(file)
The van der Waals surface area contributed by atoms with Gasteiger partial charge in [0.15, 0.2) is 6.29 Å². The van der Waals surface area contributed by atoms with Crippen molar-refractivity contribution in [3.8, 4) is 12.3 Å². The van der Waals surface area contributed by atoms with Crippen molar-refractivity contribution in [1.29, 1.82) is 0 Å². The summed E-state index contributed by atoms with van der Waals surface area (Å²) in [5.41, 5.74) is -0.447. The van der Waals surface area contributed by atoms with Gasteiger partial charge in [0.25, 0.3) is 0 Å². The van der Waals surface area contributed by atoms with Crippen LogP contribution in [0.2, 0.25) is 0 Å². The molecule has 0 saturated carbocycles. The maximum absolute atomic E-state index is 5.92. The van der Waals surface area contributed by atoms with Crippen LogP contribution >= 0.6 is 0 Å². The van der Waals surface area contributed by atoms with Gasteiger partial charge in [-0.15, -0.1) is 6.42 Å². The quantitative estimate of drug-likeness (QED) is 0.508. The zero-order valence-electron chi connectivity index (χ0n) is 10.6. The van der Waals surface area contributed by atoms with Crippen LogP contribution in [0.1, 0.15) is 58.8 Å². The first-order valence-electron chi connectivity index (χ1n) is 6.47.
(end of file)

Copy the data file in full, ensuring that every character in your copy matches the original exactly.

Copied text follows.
The van der Waals surface area contributed by atoms with Gasteiger partial charge in [0.15, 0.2) is 6.29 Å². The van der Waals surface area contributed by atoms with Crippen molar-refractivity contribution in [3.8, 4) is 12.3 Å². The van der Waals surface area contributed by atoms with Crippen molar-refractivity contribution in [1.29, 1.82) is 0 Å². The summed E-state index contributed by atoms with van der Waals surface area (Å²) in [5.41, 5.74) is -0.447. The van der Waals surface area contributed by atoms with Gasteiger partial charge in [0.25, 0.3) is 0 Å². The van der Waals surface area contributed by atoms with Crippen LogP contribution in [0.2, 0.25) is 0 Å². The molecule has 0 saturated carbocycles. The maximum absolute atomic E-state index is 5.92. The van der Waals surface area contributed by atoms with Crippen LogP contribution >= 0.6 is 0 Å². The van der Waals surface area contributed by atoms with Gasteiger partial charge in [-0.15, -0.1) is 6.42 Å². The quantitative estimate of drug-likeness (QED) is 0.508. The zero-order valence-electron chi connectivity index (χ0n) is 10.6. The van der Waals surface area contributed by atoms with Crippen LogP contribution in [0.1, 0.15) is 58.8 Å². The first-order valence-electron chi connectivity index (χ1n) is 6.47.